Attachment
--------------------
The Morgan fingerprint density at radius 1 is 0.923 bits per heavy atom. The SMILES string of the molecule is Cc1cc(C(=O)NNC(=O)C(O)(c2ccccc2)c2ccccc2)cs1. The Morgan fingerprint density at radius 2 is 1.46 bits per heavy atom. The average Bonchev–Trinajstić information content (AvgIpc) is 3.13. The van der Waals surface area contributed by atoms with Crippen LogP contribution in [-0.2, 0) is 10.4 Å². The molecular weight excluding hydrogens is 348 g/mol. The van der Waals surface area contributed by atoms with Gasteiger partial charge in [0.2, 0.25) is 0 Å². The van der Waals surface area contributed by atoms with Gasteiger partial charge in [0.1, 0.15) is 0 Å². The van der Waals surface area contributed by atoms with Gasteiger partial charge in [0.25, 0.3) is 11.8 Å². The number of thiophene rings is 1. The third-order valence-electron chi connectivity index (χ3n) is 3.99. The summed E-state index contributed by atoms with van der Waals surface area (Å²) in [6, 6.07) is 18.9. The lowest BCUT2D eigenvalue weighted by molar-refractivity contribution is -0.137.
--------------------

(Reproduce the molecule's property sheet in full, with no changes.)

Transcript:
The Morgan fingerprint density at radius 1 is 0.923 bits per heavy atom. The SMILES string of the molecule is Cc1cc(C(=O)NNC(=O)C(O)(c2ccccc2)c2ccccc2)cs1. The Morgan fingerprint density at radius 2 is 1.46 bits per heavy atom. The average Bonchev–Trinajstić information content (AvgIpc) is 3.13. The van der Waals surface area contributed by atoms with Crippen LogP contribution in [-0.2, 0) is 10.4 Å². The molecular weight excluding hydrogens is 348 g/mol. The van der Waals surface area contributed by atoms with Gasteiger partial charge in [0.2, 0.25) is 0 Å². The van der Waals surface area contributed by atoms with Gasteiger partial charge in [0.1, 0.15) is 0 Å². The van der Waals surface area contributed by atoms with Gasteiger partial charge in [0.25, 0.3) is 11.8 Å². The number of thiophene rings is 1. The third-order valence-electron chi connectivity index (χ3n) is 3.99. The summed E-state index contributed by atoms with van der Waals surface area (Å²) in [6, 6.07) is 18.9. The lowest BCUT2D eigenvalue weighted by molar-refractivity contribution is -0.137.